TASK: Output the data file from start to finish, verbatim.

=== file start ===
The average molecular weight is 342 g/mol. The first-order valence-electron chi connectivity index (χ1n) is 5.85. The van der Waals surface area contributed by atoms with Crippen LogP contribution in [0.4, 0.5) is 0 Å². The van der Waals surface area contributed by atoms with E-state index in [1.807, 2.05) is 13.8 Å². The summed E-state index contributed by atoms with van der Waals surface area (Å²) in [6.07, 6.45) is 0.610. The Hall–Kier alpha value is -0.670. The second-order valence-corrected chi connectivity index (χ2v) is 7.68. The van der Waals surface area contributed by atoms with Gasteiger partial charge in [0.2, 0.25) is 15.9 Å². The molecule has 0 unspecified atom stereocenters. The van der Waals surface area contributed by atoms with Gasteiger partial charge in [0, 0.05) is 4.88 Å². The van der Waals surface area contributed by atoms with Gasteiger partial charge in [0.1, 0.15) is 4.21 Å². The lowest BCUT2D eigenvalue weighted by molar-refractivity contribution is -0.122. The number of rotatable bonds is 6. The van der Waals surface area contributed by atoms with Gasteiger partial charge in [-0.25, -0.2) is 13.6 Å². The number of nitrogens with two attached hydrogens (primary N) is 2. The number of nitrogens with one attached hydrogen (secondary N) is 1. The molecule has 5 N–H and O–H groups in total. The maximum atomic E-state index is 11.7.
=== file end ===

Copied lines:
The average molecular weight is 342 g/mol. The first-order valence-electron chi connectivity index (χ1n) is 5.85. The van der Waals surface area contributed by atoms with Crippen LogP contribution in [0.4, 0.5) is 0 Å². The van der Waals surface area contributed by atoms with E-state index in [1.807, 2.05) is 13.8 Å². The summed E-state index contributed by atoms with van der Waals surface area (Å²) in [6.07, 6.45) is 0.610. The Hall–Kier alpha value is -0.670. The second-order valence-corrected chi connectivity index (χ2v) is 7.68. The van der Waals surface area contributed by atoms with Gasteiger partial charge in [0.2, 0.25) is 15.9 Å². The molecule has 0 unspecified atom stereocenters. The van der Waals surface area contributed by atoms with Gasteiger partial charge in [0, 0.05) is 4.88 Å². The van der Waals surface area contributed by atoms with Gasteiger partial charge in [0.1, 0.15) is 4.21 Å². The lowest BCUT2D eigenvalue weighted by molar-refractivity contribution is -0.122. The number of rotatable bonds is 6. The van der Waals surface area contributed by atoms with Gasteiger partial charge in [-0.25, -0.2) is 13.6 Å². The number of nitrogens with two attached hydrogens (primary N) is 2. The number of nitrogens with one attached hydrogen (secondary N) is 1. The molecule has 5 N–H and O–H groups in total. The maximum atomic E-state index is 11.7.